- Immediate. Being more easily accessible, support people who are close to those they are serving will be utilized more. Even the simplest elevator conversation can lead to a breakthrough in efficiency.
- Trust Building. Being part of the community they serve, support specialists are more trusted. Trust includes believing that you can rely on someone, and that you believe in their level of competency.
- Engaging. When service and support employees are daily working side-by-side with the people they are supporting, they can make sure people are aware of and utilizing best practices and following established standards and policies.
An Analogy to Cluster Storage and Computing
Anyone who has had their files stored on different hard drives knows that each drive will inevitably have free space left on it, sometimes a lot of unused free space.
A RAID file system allows you to combine many different hard drives into what the computer perceives is a single large drive. Previously unused space on many different drives is combined and available for use rather than scattered around.
Cluster Computing and Network File Storage systems provide this same efficiency. Technology is centrally located, and utilized by a large group of people, significantly reducing the otherwise unused drive space and underutilized computing power that might have been scattered around throughout an organization.
Well, the same principles of efficiency are present with human capital management strategies for service industries. Centralized service delivery models create a cluster of people in one location who can be called out on demand as needed, rather than being spread around an organization.
Fluctuations in Support Needs
When support people are distributed, they will likely experience the inevitable fluctuation of workload and support needs from one day to the next.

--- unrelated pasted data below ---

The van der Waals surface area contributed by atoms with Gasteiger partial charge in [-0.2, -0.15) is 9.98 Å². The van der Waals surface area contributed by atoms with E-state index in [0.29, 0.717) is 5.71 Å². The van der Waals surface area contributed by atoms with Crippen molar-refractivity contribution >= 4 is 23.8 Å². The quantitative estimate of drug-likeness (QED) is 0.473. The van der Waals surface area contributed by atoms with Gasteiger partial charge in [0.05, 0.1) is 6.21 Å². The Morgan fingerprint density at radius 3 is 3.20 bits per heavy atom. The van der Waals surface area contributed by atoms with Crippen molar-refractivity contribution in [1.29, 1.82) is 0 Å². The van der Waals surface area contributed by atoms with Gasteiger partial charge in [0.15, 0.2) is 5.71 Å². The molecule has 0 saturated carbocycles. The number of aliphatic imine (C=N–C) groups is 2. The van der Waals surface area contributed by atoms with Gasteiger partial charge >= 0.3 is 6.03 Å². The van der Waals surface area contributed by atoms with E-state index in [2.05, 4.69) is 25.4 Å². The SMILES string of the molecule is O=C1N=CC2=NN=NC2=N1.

In service industries, it’s unlikely that workers will each individually have precisely 40 hours of work to accomplish in a given week if they are supporting a specific group of users.
From week to week, the support needs change. Usually what happens is that support people put in more hours to keep up, and sometimes quality suffers.
A Lesson From Urban Planning
For several decades, municipalities have struggled with a planning model that was largely dependent upon automobile ownership and use.
Rather than having walkable communities with mixed use urban spaces, cities have been designed to have shopping malls on one side of town, an industrial park on the opposite side of the city, a business park might be on the outskirts of town, with suburbs and sprawl were situated elsewhere. The downtown would be mostly office buildings. In none of these places were there opportunities or venues where community could be built.
New urbanism and walkable communities are designed so that people might live, work, shop, eat, and socialize all within the same neighborhood or downtown area.
With this in mind, we can think about service delivery models. A centralized service delivery model has all employees checking in at a central office and going out to deliver services as needed. Not as many opportunities exist for building collaborative relationships with those being served.
A distributed service delivery model is like new urbanism and walkable communities. From day-to-day, service people share the same office space and facilities as those they serve. Relationships are more easily established. The working conditions are such that collaboration is fostered and less of an effort.